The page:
Guadalupe River Chapter Trout Unlimited



Editor: Bob Tuttle 207 Finn Austin, TX 78734 (512) 261‑4409


Contributors: Jeff Schmitt, Jim Vynalek


OFFICERS President: Jeff Schmitt 282‑4408

VP Chapter Affairs: Alan Bray 263‑9619

VP Fishing Affairs: Erik Bataille

Secretary Cyndie Schmitt 282‑4408

Treasurer Bob Story


Clem Bird

Cyndie Schmitt

David Hotz

Jeff Schmitt

Jon Morse

Marion Tilson

Irving O'Neal

*Jim Vynalek

Judy Presswood

*Ex Officio


October 1993 Notice of Annual Fall Meeting & Newsletter


 DATE: SATURDAY October 23, 1993 PLACE: St. Thomas Church Activity Center adjacent to the church

[Just below Canyon Dam on South Access) ‑ Sattler, Texas.

 TIME: 10.00 AM ‑ Registration, Socializing & Fish Stories  Coffee or Tea  10:30 to 11:00 ‑ Meeting  Business Raffle SAGE 3 wt 4 piece L.L. TRAVEL FLY ROD (S. Ram. Insert Sheet)  Program 11:00 ‑ 12:00 ±

LUNCH:(optional) 12:30 ‑ Some really good food! Abandon Hunger All Ye

Who Enter Here. Sobroso Beef, World Class Johnson legumes, and other morsels. Surprise offerings welcomed. Margaret Ann, Betsy & others are to be congratulated for their help in this department.

If you decide to dine, kindly feed the "kitty" on your way through the line.




Our intrepid program director Irving O'Neal has arranged to have Charles Barton who was raised on the banks of the Arkansas White River speak to us about that area. It is the only trophy trout area within a days drive from central Texas. Charles is now living in San Antonio and is a member of a Colorado Trout Unlimited chapter. He will be covering; how to fish the White River, what flies are most productive, places to fish, along with a color slide presentation. You could take your wives, drop them off at Branson Missouri which is merely one axle greasing up the road from the Bull Shoals area where the White River begins. The Bull Shoals lake is also a splendid place to fish. The entire area has excellent motels, resorts, campgrounds, restaurants, and other accommodations. Several Chapter members have visited and fished that part of the country.Come to the meeting and learn more about this great trout river.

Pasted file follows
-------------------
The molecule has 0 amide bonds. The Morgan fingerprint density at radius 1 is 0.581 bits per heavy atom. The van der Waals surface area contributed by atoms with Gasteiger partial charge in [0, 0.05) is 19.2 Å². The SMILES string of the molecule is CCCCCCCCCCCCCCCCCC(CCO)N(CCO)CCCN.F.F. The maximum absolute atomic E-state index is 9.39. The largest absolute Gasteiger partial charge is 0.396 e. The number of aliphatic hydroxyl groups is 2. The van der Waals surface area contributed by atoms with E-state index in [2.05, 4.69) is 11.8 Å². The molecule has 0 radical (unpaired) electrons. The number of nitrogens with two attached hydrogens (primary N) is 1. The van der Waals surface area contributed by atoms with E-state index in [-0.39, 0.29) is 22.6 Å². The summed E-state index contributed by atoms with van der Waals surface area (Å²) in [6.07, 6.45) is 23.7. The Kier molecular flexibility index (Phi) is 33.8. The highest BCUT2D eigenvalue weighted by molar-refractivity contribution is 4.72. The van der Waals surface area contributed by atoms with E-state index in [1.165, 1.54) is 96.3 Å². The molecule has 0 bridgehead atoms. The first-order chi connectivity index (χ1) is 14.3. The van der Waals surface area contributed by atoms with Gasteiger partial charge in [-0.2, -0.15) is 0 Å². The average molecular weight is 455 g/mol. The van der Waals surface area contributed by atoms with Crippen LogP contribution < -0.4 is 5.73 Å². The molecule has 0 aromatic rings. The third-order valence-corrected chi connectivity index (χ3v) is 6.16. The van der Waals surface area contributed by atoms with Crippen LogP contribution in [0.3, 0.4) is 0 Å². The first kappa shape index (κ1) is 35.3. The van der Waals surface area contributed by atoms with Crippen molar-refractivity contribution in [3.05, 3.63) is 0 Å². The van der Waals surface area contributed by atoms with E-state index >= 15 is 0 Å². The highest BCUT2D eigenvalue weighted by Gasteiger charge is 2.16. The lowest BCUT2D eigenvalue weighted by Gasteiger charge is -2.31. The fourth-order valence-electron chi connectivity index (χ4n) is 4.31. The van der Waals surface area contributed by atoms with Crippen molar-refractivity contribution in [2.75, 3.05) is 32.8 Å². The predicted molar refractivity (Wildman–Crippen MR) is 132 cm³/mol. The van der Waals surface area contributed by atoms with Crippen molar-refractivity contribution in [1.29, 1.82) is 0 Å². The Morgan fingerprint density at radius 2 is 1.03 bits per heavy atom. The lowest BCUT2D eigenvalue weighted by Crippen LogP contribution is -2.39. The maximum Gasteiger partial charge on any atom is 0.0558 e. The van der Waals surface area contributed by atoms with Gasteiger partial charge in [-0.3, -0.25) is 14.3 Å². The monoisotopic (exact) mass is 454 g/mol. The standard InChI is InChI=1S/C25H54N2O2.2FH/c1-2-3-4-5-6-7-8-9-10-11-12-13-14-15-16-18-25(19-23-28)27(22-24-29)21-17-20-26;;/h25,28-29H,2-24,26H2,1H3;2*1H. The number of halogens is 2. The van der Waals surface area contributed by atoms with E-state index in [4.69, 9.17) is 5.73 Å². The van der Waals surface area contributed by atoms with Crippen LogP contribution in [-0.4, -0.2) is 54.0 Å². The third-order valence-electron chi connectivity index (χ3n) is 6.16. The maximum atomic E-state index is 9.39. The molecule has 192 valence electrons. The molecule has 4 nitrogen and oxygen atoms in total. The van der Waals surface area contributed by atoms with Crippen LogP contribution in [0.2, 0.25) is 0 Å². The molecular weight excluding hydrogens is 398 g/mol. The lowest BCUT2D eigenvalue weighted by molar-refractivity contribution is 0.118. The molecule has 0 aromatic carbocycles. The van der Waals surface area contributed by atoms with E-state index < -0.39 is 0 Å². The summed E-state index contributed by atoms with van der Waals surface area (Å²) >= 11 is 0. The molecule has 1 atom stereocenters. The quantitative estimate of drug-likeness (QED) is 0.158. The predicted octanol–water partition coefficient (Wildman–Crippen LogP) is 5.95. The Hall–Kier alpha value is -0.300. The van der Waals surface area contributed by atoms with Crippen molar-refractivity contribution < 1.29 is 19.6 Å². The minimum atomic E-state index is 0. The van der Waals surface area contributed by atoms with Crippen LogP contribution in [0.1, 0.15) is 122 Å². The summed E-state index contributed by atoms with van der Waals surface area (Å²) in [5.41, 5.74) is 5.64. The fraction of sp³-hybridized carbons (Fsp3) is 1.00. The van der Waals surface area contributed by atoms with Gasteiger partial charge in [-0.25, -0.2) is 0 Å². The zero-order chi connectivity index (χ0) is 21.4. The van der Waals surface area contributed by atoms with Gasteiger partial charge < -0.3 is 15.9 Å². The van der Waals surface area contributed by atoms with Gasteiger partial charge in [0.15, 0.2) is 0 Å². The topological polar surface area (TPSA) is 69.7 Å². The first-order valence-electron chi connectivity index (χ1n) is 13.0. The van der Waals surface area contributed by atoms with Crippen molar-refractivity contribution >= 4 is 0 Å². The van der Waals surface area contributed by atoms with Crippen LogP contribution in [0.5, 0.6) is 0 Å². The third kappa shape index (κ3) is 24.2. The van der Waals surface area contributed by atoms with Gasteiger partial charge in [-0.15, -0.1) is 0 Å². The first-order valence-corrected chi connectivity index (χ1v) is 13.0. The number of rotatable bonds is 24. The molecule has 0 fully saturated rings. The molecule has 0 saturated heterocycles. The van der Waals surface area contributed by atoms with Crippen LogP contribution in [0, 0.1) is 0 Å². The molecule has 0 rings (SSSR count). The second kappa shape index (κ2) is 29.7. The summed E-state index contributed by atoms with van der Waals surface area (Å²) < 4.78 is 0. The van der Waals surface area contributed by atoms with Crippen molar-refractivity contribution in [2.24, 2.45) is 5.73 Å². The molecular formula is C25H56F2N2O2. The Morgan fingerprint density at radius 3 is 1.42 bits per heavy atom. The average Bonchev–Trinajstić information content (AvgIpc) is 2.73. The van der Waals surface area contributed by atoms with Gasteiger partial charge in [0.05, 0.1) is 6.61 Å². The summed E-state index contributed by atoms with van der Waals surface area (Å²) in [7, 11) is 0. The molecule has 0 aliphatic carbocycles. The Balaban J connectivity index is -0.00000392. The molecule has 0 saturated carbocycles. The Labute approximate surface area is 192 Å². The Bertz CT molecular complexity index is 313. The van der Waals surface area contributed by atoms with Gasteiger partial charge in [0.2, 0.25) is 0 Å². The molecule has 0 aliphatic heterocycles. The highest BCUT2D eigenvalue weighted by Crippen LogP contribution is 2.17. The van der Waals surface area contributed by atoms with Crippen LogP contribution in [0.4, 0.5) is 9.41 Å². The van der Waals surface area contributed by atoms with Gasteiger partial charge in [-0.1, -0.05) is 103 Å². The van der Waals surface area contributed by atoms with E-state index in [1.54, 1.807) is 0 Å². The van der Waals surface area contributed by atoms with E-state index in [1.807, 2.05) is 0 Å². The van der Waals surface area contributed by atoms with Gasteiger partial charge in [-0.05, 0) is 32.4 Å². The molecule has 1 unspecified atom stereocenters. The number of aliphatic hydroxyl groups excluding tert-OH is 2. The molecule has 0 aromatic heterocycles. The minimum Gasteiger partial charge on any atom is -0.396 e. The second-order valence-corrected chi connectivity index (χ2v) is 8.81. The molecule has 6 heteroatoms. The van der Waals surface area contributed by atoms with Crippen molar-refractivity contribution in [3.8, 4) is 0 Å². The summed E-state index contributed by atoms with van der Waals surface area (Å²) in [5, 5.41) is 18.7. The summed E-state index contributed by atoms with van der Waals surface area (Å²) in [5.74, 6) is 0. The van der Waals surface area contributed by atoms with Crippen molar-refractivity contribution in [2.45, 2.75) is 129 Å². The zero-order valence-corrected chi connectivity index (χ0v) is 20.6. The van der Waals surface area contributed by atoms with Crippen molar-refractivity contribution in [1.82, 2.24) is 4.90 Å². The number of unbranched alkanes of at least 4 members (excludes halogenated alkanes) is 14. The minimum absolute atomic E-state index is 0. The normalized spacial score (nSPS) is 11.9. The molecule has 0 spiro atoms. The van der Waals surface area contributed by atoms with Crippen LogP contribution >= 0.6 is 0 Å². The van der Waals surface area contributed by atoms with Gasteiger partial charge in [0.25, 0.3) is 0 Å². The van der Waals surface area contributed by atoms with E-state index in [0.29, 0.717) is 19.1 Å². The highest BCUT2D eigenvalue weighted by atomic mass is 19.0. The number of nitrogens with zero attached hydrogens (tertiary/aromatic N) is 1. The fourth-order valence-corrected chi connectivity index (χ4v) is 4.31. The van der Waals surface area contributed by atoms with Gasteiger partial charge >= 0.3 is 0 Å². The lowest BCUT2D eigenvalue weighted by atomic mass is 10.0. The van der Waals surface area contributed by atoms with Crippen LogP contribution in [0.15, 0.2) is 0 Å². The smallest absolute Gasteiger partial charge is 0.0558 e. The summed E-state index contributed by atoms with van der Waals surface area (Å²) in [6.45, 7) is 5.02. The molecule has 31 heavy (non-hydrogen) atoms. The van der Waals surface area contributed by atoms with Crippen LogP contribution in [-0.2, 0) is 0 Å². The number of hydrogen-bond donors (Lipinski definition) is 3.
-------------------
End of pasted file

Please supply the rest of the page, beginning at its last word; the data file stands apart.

It is Autumn again ...

kids are back in school, the tubers are into other activities, the heat has waned and the Guadalupe is ready and so are the trout!

Time again for voluntary dues and lease cards. For the quickest service send in your application now. Lease cards will not be issued at the meeting, they will all be mailed. Don't call about the status of your lease card for at least 2 to 3 weeks after you mail in your application and then only call your local membership representative, NOT the Chapter Treasurer. Be sure that your TU National membership is current as all applications will be checked against the latest National Roster.

Membership information can be obtained from any of the following:

Austin‑ Alan Bray (512) 263‑9619

Houston‑ Judy Presswood (713) 932‑7874 San Antonio‑ Jon Morse (210) 493‑7132



At the April meeting there were over 50 in attendance when the counting stopped. The drawing for the trip to Colorado (donated by Sylvan Dale Ranch) was won by our current Kingfish, Jeff Schmitt. The fly rod raffle was won by one of our members who left so fast to fish it that we were not able to obtain his name. The program was given by Doug Ming, avid trout fisherman/guide, concerned mile high trout fishing in Colorado. Very interesting and informative. Many tips on tackle and fly selections as well as premier spots to catch wild trophy trout in Colorado.